Pet overpopulation is very sad, expensive and a troubling trend. An average of 10 million pets is euthanized each year at our nation¿s shelters. You can save lives and help solve the pet overpopulation tragedy by spaying and neutering your pet. This will reduce the number of dogs and cats being euthanized. Just one female dog or cat, in its lifetime, has the capability of producing tens of thousands of other animals as each generation also reproduces. There is just not enough homes for them all… Please Spay and Neuter your Pets!
What is spaying?
Spaying is the term used for surgical sterilization of a female pet, which is the removal of her ovaries and uterus. The surgery is technically referred to as ovariohysterectomy.
What is neutering?
Although neutering can apply to sterilization surgery on both male and female animals, it is generally used to refer to the surgery on male animals. A male dog or cat is neutered by surgically removing his testicles. The surgery is technically referred to as castration.
When is the right time for my dog/cat to have a surgery?
Traditionally, surgery has been performed starting at the age of six (6) months but in recent years, puppies and kittens as young as eight (8) weeks are being spayed or neutered. This practice has been widely approved by veterinary groups. Consult your veterinarian for more information.
Is there a program out there that can help me pay for the surgery?
Yes. If you have a dog or cat that is not yet spayed or neutered, the City of Oxnard Animal Safety will pay up to $60 for dogs or up to $50 for cats towards the surgery for your animal¿ at the participating vet of your choice. The surgery will reduce your next license fee from $50 to $20 per year! The only thing we need from you is for your pet to be currently licensed with us. If you are interested in this program, please call a participating vet of your choice for an appointment. Voucher will not be issued without an appointment. If you have limited income and cannot afford to pay for pet sterilization, you may contact the following non-profit organizations:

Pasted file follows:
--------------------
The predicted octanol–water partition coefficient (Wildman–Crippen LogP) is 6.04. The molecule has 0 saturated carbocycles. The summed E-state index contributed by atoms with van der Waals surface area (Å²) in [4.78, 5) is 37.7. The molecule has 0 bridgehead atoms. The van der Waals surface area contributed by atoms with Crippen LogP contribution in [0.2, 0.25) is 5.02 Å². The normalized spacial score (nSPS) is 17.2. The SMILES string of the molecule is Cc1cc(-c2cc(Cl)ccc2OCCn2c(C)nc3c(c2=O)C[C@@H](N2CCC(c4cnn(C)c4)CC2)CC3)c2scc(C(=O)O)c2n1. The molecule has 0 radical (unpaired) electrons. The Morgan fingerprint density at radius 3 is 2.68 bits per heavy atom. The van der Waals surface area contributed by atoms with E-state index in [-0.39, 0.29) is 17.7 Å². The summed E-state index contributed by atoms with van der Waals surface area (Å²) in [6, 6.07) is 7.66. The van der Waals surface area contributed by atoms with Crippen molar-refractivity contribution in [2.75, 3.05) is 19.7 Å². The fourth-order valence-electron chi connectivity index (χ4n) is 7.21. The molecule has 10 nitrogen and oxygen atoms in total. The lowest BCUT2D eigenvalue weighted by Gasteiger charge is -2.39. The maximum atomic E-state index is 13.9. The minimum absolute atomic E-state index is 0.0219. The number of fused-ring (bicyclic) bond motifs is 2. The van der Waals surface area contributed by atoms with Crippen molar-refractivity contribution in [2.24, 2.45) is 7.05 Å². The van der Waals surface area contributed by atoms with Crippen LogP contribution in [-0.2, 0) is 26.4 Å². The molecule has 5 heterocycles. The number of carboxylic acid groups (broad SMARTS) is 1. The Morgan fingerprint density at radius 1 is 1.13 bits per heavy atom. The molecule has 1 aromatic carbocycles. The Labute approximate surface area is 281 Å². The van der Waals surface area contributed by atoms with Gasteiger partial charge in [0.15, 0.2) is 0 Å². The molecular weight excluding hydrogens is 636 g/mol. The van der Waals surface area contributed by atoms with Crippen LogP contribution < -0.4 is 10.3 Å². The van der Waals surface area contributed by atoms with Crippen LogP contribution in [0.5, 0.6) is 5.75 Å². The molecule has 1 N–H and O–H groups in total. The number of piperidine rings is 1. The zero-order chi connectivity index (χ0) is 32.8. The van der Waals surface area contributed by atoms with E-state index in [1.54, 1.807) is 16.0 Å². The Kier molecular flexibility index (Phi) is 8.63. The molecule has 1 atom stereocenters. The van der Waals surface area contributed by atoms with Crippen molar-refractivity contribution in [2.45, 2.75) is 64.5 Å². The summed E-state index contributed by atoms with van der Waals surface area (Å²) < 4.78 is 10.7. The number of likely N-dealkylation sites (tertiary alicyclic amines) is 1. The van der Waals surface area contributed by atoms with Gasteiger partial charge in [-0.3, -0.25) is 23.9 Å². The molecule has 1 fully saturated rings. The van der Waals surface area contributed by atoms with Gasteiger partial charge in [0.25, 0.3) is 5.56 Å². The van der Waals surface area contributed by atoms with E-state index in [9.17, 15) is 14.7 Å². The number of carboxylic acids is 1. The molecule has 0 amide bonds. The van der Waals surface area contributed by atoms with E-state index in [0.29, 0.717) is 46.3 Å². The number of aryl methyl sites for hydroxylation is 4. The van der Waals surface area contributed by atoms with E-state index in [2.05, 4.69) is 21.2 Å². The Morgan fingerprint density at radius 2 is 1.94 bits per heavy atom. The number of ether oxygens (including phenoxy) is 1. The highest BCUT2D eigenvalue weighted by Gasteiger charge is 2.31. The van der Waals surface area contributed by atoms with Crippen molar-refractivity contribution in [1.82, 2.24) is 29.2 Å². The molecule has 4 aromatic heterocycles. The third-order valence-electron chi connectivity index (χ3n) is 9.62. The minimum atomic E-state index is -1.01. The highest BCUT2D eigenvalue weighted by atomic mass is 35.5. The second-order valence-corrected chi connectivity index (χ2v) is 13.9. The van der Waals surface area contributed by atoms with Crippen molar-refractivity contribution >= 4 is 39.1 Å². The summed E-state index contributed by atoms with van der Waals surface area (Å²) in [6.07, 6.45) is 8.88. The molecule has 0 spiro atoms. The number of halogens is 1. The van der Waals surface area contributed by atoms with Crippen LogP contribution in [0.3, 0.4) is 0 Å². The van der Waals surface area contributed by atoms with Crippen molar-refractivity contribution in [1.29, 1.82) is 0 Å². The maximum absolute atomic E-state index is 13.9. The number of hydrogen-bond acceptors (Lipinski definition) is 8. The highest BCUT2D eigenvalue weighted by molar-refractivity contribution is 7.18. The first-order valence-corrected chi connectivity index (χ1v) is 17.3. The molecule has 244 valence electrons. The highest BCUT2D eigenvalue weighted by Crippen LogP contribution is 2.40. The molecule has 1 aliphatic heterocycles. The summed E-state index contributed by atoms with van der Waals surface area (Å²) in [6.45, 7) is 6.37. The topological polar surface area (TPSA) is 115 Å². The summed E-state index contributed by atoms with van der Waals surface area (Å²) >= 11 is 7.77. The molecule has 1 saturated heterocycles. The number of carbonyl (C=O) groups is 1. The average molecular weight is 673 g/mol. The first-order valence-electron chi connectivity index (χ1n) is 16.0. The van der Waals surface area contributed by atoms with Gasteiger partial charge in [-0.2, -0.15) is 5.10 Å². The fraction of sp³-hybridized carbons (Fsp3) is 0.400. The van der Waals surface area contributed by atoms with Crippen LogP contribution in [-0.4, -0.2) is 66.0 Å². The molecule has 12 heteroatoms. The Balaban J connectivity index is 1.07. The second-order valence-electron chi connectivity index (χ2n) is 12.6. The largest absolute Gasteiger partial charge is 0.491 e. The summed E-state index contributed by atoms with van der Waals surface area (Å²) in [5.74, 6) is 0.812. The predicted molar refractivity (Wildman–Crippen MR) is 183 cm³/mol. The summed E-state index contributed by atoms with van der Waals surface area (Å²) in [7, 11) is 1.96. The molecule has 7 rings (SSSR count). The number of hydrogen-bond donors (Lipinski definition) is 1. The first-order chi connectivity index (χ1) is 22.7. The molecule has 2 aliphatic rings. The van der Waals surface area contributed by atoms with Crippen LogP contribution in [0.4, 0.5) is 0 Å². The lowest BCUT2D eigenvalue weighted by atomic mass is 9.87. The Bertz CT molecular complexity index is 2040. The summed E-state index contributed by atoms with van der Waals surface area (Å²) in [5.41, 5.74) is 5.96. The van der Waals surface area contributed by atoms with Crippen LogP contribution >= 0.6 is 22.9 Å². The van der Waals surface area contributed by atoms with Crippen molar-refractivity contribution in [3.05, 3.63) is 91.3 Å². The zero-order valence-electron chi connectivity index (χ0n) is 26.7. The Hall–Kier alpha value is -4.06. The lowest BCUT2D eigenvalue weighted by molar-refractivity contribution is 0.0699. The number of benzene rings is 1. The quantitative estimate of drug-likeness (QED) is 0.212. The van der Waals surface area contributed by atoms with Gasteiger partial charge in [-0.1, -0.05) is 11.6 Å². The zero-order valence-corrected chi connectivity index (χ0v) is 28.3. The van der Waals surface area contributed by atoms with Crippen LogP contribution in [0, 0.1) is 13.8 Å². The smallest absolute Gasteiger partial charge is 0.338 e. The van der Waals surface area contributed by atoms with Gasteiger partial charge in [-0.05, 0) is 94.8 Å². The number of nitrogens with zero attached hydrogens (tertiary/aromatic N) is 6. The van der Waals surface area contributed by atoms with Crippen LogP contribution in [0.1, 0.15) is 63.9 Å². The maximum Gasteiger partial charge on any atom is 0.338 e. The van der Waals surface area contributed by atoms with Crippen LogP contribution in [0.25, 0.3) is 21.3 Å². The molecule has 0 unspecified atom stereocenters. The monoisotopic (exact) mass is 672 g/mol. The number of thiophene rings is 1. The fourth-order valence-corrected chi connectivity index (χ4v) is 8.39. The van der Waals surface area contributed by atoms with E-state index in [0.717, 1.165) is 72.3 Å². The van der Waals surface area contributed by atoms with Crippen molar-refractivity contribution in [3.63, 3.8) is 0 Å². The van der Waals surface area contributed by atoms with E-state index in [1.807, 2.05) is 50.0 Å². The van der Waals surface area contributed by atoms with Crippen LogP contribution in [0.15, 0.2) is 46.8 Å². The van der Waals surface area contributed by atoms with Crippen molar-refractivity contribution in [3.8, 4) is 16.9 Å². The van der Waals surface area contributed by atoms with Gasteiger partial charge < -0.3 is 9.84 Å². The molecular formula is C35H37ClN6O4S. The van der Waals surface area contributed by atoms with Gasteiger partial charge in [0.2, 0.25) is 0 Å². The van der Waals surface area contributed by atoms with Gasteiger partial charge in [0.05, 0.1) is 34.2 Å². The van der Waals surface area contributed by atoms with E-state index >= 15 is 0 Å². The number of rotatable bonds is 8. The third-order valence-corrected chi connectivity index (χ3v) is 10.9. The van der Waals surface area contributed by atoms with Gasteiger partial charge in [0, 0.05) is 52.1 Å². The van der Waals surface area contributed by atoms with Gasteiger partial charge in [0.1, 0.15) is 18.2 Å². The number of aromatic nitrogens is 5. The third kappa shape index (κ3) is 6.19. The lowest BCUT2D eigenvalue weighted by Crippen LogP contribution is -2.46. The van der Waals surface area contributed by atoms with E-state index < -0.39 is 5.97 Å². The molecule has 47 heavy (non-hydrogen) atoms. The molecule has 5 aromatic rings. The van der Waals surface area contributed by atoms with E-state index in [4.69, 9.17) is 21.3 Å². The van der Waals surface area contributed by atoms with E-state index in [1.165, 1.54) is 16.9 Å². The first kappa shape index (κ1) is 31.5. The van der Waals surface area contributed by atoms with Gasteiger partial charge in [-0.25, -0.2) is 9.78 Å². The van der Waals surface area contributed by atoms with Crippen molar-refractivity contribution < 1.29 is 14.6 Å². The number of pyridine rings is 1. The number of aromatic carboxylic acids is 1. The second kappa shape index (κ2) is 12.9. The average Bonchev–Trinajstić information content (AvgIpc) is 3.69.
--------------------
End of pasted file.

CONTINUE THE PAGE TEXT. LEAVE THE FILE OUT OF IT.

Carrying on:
Valley Veterinary Clinic Charitable Non-Profit Corporation
1659 East Los Angeles Ave., Simi Valley, CA 93065
Mercy Crusade’s Spay, Neuter & Wellness Clinic
2252 Craig Drive, Oxnard, CA 93036
Why should I spay or neuter my pet?
Let’s do the math: 1 + 1 = 4,372 How’s that? 1 female dog and 1 male dog and their offspring can produce 4,372 puppies in 7 years. Let’s try it again: 1 + 1 = 420,000 How’s that? 1 female cat and 1 male cat and their offspring can produce 420,000 kittens in 7 years. Spaying and neutering your pet is good for you, your pet and your community.
Spaying and neutering is good for you!
- Saves money. Spaying and neutering can eliminate or reduce the incidence of a number of serious health problems that can be difficult or expensive to treat.
- Spaying and neutering can make your pets better companions.
- Neutering cats make them less likely to spray and mark their territory with pungent urine.
- Spaying a dog or cat eliminates her heat cycle. In dogs, estrus lasts an average of 6 to 12 days – twice a year. In cats, estrus lasts an average of 6 to 7 days – three or more times a year. Female cats in heat can cry incessantly, and female dogs and cats in heat may appear nervous and may attract unwanted males.
- Neutering can make pets less likely to roam, run away, or get into fights.
- Fertile animals often exhibit more behavior and temperament problems than those that have been spayed or neutered.
- Neutering may make dogs less likely to bite.
Spaying and neutering is good for your pet!
- Spaying and neutering helps cats and dogs live longer, healthier lives.
- Spaying eliminates the possibility of uterine or ovarian cancer and greatly reduces the incidence of breast cancer, especially when your pet is spayed before the first heat.
- Spaying can prevent various reproductive tract disorders.
- Neutering eliminates the risk of testicular cancer and decreases the incidence of benign prostate disease.
Spaying and neutering is good for your community!
- Communities spend millions of dollars to control unwanted animals. An estimated 8 to 10 million animals enter animal shelters each year. An estimated 4 to 5 million animals are euthanized each year.
- Animal shelters are overburdened with surplus animals.
- The stray/feral cat population is estimated to be in tens of millions. Stray pets and homeless animals may get into trash containers, defecate in public areas or on private lawns, and frighten or anger people who have no understanding of their misery or needs.
Pet overpopulation is very sad, expensive and a troubling trend. An average of 10 million pets are destroyed each year at our nation’s shelters. You can save lives and help solve the pet overpopulation tragedy by spaying and neutering your pet. This will reduce the number of dogs and cats being euthanized. Just one female dog or cat, in its lifetime, has the capability of producing tens of thousands of other animals as each generation also reproduces.